Surdyk's is not the only local store to have such contracts. Haskell's, MGM Liquors, the wine shop at Buon Giorno Italia in Lilydale, and many others all have their own exclusives. This is why real wine obsessives shop at several stores. The legacy of Prohibition, the three-tier system, and a world of true competition without monopolies mean that it's actually impossible for one store to have it all.

Dear Dara,

Hey, did you forget about me? Seriously, they don't sell all 2,000 wines in the store, do they?

—Baffled in Minneapolis

Oh, Dear Baffled,

I know where you're coming from. We are all so used to the wicked ways of retail, the way the produce in the supermarket is a loss generator set out to lure you in to the more profitable regions, the couture fashion shows put on with the goal not of selling clothing, but of generating sales of plastic sunglasses and perfume. I know where you're coming from, but while there are plenty of shady practices in wine stores, having aisles of decoy wines is not one of them.

I called up one of the Twin Cities' favorite mom-and-pop wine stores, Sutler's in Stillwater, and talked to Bill Abrahamson, the store's wine buyer, about the whys and wherefores of large inventories. "Like any other person selling anything, inventory has a cost," Abrahamson told me. "And we really do have the wines to sell, and not for any other reason. Here we've got about 10,000 square feet and 2,500 labels, and I'm amazed every single day people come in, "Do you have X, Y, or Z"? and I have to say, 'No, but I have this and that and this.' If someone comes in and wants a Bandol Rosé, a Saumur red, a Cab-Shiraz from Victoria, I have to have one. I might not have the specific one they ask for, but I have a good choice."

Are people really that specific, they want a Cab-Shiraz from Victoria? "They sure are," Abrahamson says. "We're up against all the big-box stores out here, and they've changed the wine business. You go into your Costcos, Sam's Clubs, and such—they use Nielsen ratings to pick the top-selling wines, and then they discount those to a point [where] we can't compete. But [when] you shop at those stores, it's the wine equivalent of the top-rated Nielsen TV shows—predictable, and you deserve what you get. For me, for people who shop here, it's much more. I don't know how many years I have on the planet, but I know there is a world of untried wine choices waiting for me, and I want choices, good choices.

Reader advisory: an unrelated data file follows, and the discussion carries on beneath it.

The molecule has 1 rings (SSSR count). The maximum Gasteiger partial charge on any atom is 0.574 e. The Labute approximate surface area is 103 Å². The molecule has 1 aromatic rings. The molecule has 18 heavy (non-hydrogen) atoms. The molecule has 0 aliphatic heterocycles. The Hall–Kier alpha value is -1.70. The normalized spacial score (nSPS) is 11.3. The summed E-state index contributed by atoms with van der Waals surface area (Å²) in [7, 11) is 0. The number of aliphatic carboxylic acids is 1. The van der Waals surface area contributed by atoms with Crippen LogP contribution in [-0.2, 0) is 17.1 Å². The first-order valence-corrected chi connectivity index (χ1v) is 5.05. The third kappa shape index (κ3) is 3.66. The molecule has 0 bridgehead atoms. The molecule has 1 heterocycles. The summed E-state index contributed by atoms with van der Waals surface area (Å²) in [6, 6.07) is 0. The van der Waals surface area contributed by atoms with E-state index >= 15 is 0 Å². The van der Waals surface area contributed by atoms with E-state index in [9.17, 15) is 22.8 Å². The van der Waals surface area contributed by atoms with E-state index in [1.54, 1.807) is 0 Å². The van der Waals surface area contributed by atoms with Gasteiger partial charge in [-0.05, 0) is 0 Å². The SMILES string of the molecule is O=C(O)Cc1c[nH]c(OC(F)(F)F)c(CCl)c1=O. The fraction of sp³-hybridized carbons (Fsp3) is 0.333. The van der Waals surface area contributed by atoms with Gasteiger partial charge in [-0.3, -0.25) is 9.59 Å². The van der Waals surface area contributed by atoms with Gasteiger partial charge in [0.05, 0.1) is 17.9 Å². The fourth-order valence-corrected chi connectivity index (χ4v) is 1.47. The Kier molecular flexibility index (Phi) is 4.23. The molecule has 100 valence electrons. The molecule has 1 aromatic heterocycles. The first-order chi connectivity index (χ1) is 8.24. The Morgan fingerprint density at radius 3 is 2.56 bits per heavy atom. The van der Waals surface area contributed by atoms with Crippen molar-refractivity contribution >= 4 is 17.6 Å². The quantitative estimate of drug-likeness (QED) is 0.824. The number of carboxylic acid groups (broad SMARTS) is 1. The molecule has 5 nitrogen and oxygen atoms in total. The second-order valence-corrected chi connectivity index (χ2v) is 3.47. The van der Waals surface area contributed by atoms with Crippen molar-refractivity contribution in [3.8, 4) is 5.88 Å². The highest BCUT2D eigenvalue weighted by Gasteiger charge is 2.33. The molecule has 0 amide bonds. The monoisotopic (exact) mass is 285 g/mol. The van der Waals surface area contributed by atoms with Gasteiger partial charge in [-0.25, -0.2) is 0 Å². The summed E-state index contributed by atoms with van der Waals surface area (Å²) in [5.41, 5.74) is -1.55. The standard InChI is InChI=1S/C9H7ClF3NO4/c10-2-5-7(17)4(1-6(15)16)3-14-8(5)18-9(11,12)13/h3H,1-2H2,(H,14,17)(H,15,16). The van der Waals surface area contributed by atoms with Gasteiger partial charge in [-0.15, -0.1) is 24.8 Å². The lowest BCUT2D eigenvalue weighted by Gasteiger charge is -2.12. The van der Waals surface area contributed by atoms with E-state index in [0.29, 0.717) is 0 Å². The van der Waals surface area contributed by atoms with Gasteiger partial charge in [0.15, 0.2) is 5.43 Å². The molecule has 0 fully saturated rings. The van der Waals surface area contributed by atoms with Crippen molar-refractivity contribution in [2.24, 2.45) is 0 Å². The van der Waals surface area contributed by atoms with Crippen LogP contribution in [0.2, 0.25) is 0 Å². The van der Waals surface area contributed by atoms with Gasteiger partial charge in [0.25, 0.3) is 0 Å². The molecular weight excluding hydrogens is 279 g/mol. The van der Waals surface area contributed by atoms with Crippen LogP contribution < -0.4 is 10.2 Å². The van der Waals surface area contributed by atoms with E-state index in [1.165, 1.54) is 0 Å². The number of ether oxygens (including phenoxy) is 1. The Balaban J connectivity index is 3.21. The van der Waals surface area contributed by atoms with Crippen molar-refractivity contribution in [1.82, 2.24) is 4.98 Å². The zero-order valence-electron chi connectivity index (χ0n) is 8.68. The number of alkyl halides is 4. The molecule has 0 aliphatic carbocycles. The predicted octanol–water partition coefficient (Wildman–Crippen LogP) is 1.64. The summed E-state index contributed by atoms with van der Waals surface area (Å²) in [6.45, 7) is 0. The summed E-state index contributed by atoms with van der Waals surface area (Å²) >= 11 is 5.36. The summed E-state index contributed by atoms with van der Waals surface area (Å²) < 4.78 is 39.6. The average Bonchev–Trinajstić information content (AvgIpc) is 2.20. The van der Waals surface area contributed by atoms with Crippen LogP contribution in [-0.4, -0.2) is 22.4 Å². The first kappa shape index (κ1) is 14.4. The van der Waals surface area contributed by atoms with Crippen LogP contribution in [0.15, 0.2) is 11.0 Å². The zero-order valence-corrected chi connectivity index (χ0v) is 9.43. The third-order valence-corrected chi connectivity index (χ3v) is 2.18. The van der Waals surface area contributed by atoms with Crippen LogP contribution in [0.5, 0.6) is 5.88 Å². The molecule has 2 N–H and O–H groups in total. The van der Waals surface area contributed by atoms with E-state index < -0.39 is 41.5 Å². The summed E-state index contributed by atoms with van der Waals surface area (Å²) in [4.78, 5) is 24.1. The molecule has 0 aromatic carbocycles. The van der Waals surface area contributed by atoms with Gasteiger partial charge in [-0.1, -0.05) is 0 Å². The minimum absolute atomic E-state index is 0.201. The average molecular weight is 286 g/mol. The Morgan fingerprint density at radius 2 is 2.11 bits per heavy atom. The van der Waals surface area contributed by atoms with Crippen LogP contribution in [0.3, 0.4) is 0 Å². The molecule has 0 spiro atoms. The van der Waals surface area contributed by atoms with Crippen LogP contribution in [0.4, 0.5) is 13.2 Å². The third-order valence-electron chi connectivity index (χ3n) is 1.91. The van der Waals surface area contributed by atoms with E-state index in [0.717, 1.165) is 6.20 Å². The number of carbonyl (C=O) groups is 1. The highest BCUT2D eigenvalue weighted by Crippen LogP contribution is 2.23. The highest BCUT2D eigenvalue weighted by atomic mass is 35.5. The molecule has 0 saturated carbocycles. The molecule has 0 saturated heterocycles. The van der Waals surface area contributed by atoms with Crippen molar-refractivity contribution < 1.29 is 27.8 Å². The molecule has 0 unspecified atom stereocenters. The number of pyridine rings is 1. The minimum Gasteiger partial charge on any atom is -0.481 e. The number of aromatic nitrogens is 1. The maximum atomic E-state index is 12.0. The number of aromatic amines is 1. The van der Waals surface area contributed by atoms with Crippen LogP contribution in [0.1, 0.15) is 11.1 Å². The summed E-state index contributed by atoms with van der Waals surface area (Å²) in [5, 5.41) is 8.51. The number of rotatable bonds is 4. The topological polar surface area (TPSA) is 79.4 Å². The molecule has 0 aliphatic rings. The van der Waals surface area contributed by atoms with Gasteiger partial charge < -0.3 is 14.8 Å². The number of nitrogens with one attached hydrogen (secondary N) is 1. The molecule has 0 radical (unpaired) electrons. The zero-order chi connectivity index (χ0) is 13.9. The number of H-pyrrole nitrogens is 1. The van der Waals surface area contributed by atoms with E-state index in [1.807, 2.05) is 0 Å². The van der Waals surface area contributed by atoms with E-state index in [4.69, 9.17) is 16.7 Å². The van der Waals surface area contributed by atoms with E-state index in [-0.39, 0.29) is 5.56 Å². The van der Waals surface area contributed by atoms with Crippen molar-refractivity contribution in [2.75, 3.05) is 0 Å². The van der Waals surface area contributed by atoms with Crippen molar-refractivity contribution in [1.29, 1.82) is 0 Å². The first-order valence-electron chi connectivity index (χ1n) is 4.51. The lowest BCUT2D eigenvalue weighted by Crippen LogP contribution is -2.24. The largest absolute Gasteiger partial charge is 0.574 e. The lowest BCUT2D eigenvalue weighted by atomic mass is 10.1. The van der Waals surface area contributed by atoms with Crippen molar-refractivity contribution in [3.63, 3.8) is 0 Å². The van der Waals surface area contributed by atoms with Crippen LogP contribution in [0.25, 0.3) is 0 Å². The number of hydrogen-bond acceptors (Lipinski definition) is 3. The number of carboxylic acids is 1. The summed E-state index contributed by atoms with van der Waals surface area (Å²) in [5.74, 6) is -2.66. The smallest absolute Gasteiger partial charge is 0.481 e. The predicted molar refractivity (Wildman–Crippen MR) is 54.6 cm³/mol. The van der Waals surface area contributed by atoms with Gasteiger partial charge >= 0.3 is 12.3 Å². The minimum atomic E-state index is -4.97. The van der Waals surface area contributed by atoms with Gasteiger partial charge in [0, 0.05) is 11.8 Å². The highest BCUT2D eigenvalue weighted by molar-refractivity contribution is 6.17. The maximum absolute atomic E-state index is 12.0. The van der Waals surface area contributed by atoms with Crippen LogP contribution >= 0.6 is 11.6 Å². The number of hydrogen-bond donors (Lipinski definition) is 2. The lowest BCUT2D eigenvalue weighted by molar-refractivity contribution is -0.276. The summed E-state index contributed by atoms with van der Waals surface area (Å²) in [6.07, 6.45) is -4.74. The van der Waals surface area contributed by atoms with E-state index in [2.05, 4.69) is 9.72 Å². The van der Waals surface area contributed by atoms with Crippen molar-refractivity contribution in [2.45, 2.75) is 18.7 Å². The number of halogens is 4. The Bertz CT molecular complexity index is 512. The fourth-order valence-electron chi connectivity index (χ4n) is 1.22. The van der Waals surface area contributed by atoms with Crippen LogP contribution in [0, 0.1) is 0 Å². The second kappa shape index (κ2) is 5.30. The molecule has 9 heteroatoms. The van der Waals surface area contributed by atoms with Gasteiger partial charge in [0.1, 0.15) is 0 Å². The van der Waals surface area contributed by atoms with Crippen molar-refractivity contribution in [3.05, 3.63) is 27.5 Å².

"It's very unromantic, the way this industry is going," Abrahamson continues. "It's heading to this place where we're selling widgets instead of beautiful craft wines and beers. But there are still people who value unique items, so there's a reason for us to carry red wines from Austria, Lustau Sherries, and so forth."

Dear Dara,

Hey! What was that you said about shady practices in wine stores? Like what?

—Baffled in Minneapolis

Dear Baffled,

Oh, here are a few. Either mistakenly or intentionally pinning positive reviews to wine bins referring to vintages, vineyards, or even wines that are entirely different from the contents of the bin. When I was speaking to various wine-world people for this story, I kept hearing about the great stranglehold that big-box stores are getting on suburban wine consumers, so I spent a day in the ritzy western suburbs checking out places like Costco and Sam's Club. Yes, it was scarring and horrible, thanks for asking. And no, I don't know whether the pumpkins piled in front of Wal-Mart come from China; I confined myself to the wine sections.

While I did find some amazing prices, particularly on liquor, I was amazed by how many pitfalls a naive wine shopper could fall into in those stores. There were plenty of instances where I saw a positive review and high score appended to a bin—but the review was for the winery's well-known Sauvignon Blanc, and the bin held sour and terrible Pinot Noir. There were also things that sounded like amazing deals but weren't, and here I'm thinking of sound-alike lesser wines by well-known wineries.

(My visit to Costco was enlivened considerably by eavesdropping. There was a creakingly old, white-haired little Q-tip of a lady who toddled up to a youngish pair of men and asked, "Do you know where the Ménage a Trois is?" They couldn't help her locate the wine from California, but they did a yeoman's job turning pink and shaking instead of laughing.)

Speaking of disreputable, there are also some independently owned wine shops that buy importer's garbage—mostly wines that have aged past their drinkability, or are bad vintages soon to be supplanted by good ones. Which stores? Disreputable ones. Why won't I tell you who they are? Because I don't want to get myself sued, and I know that their response would be that they are buying smart values; one person's spoiled wine is another's mature bargain. I can tell you that if you're a typical Minneapolis or St. Paul wine shopper who goes to reputable stores, you're not shopping there.

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